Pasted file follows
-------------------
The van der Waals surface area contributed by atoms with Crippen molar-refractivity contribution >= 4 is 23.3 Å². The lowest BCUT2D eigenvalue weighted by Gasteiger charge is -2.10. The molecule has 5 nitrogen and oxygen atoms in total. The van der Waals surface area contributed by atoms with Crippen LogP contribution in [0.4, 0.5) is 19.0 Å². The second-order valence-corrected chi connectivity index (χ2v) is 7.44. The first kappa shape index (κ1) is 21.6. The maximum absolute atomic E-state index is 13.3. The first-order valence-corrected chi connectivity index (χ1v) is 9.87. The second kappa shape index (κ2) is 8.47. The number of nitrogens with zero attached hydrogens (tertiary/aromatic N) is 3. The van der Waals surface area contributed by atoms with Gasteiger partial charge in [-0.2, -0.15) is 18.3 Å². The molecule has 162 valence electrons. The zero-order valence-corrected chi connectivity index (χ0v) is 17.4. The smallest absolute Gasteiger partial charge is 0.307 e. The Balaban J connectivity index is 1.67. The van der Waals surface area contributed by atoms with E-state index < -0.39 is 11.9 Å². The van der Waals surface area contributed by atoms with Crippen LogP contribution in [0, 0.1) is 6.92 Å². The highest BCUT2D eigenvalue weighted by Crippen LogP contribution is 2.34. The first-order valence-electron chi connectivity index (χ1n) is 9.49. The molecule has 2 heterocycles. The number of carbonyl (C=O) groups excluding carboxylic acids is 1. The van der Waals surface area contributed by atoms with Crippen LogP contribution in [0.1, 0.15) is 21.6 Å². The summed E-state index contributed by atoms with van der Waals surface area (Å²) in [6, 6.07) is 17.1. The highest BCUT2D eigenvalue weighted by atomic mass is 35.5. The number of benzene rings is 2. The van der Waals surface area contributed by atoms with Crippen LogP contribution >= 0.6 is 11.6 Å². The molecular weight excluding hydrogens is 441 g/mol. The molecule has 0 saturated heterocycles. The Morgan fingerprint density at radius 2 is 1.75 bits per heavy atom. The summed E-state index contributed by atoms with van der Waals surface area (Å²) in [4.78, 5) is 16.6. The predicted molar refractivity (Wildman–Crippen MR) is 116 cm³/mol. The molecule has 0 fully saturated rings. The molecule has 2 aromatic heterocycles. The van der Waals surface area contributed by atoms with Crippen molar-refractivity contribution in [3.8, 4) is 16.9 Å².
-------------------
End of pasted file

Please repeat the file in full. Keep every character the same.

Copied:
The van der Waals surface area contributed by atoms with Crippen molar-refractivity contribution >= 4 is 23.3 Å². The lowest BCUT2D eigenvalue weighted by Gasteiger charge is -2.10. The molecule has 5 nitrogen and oxygen atoms in total. The van der Waals surface area contributed by atoms with Crippen LogP contribution in [0.4, 0.5) is 19.0 Å². The second-order valence-corrected chi connectivity index (χ2v) is 7.44. The first kappa shape index (κ1) is 21.6. The maximum absolute atomic E-state index is 13.3. The first-order valence-corrected chi connectivity index (χ1v) is 9.87. The second kappa shape index (κ2) is 8.47. The number of nitrogens with zero attached hydrogens (tertiary/aromatic N) is 3. The van der Waals surface area contributed by atoms with Gasteiger partial charge in [-0.2, -0.15) is 18.3 Å². The molecule has 162 valence electrons. The zero-order valence-corrected chi connectivity index (χ0v) is 17.4. The smallest absolute Gasteiger partial charge is 0.307 e. The Balaban J connectivity index is 1.67. The van der Waals surface area contributed by atoms with E-state index < -0.39 is 11.9 Å². The van der Waals surface area contributed by atoms with Crippen LogP contribution in [0, 0.1) is 6.92 Å². The highest BCUT2D eigenvalue weighted by Crippen LogP contribution is 2.34. The first-order valence-electron chi connectivity index (χ1n) is 9.49. The molecule has 2 heterocycles. The number of carbonyl (C=O) groups excluding carboxylic acids is 1. The van der Waals surface area contributed by atoms with Crippen LogP contribution in [0.1, 0.15) is 21.6 Å². The summed E-state index contributed by atoms with van der Waals surface area (Å²) in [6, 6.07) is 17.1. The highest BCUT2D eigenvalue weighted by atomic mass is 35.5. The number of benzene rings is 2. The van der Waals surface area contributed by atoms with Crippen LogP contribution >= 0.6 is 11.6 Å². The molecular weight excluding hydrogens is 441 g/mol. The molecule has 0 saturated heterocycles. The Morgan fingerprint density at radius 2 is 1.75 bits per heavy atom. The summed E-state index contributed by atoms with van der Waals surface area (Å²) in [4.78, 5) is 16.6. The predicted molar refractivity (Wildman–Crippen MR) is 116 cm³/mol. The molecule has 0 fully saturated rings. The molecule has 2 aromatic heterocycles. The van der Waals surface area contributed by atoms with Crippen molar-refractivity contribution in [3.8, 4) is 16.9 Å².